Trump and Clinton campaign officials spend two hours yelling at each other at Harvard

A group of people attending a meeting with campaign officials

CAMBRIDGE, Mass. — Top officials from the Clinton and Trump campaigns engaged in bitter, contentious arguments over the course of a remarkable two-hour roundtable at Harvard University's Institute of Politics on Thursday, revealing a shared contempt between both camps that still exists in the weeks after the election.

"I would rather lose than win the way you guys did," Hillary for America communications director Jennifer Palmieri told her Trump counterparts.

"No, you wouldn't. It's very clear today, no, you wouldn't, respectfully," Trump campaign manager Kellyanne Conway shot back during an exchange over the "alt-right" movement popular among internet trolls, anti-Semites and white nationalists. "Do you think I ran a campaign where white supremacists had a platform? Are you going to look me in the face and say that?"

"You did, Kellyanne! You did!" Palmieri said.

Seated across from each other at tables covered in white cloth, the afternoon regularly devolved into a shouting match between the two campaigns. The Trump team relished the opportunity to boast about their unexpected victory that turned the political world on its head. The defeated Clinton officials defended the decisions they made, placing the blame for their loss at the feet of FBI director James Comey, Russian intelligence agencies and WikiLeaks.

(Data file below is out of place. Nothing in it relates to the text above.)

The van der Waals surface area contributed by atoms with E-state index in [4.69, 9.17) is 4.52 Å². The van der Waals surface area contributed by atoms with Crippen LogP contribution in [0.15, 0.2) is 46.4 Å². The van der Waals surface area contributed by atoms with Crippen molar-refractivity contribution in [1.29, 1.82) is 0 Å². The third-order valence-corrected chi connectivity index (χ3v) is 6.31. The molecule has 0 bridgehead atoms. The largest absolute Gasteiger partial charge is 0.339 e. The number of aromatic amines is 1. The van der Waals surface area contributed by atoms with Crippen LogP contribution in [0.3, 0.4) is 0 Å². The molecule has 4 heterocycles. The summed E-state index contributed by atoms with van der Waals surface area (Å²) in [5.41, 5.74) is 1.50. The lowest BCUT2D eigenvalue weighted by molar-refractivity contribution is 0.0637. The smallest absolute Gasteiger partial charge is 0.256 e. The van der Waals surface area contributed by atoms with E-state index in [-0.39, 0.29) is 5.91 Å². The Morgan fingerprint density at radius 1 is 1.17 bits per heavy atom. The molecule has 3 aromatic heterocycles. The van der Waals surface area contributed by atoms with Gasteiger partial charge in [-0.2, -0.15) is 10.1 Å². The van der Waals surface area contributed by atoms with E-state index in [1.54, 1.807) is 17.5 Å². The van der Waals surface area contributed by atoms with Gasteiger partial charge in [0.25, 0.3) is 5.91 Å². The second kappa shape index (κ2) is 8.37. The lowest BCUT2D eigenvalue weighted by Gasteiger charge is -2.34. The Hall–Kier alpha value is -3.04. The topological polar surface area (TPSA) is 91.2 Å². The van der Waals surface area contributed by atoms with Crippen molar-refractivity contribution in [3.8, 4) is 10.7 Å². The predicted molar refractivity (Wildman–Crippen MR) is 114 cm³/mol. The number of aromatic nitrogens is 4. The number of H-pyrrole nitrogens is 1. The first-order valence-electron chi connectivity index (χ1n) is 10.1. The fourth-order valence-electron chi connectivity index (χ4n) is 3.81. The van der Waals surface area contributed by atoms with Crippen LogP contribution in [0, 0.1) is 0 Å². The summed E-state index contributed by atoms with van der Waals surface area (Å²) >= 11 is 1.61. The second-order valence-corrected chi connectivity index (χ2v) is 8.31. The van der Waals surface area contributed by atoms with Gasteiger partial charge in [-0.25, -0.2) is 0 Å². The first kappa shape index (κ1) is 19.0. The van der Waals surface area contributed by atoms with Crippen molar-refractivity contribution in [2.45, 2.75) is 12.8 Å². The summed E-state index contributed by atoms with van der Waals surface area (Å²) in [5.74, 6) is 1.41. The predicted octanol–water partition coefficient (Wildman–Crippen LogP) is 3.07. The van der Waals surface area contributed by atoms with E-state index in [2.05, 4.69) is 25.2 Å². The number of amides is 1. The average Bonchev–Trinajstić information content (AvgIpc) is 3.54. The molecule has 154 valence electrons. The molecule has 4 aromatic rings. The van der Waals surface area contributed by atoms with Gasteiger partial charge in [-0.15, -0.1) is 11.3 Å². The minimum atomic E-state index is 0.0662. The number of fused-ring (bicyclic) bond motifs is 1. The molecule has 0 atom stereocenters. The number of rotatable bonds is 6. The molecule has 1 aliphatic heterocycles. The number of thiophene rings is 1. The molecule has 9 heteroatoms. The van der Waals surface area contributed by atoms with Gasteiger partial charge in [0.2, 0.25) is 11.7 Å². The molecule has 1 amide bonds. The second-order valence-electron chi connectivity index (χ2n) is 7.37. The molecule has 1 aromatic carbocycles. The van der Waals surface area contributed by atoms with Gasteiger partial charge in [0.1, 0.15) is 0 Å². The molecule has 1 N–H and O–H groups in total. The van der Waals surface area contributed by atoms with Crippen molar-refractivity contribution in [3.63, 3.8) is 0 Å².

"What happened while you remember it"

The roundtable was part of a conference of top campaign officials from the 2016 cycle organized by Harvard University's Institute of Politics, starting Wednesday evening and continuing Thursday. Since 1972, staffers from both sides of the aisle have gathered at the Kennedy School of Government following the presidential election to debrief journalists and students about the race. 

As one Harvard organizer put it, the purpose is "to capture for history what happened while you remember it."

The school recorded audio of the event and published the transcripts of the sessions, but no cameras were present. Attendees agreed to delay publishing or posting any information gleaned from the panels until Thursday evening, allowing participants to speak more freely than they otherwise might have.

The representatives from the Clinton campaign included Palmieri, campaign manager Robby Mook, adviser Mandy Grunwald, senior adviser Teddy Goff and spokeswoman Karen Finney.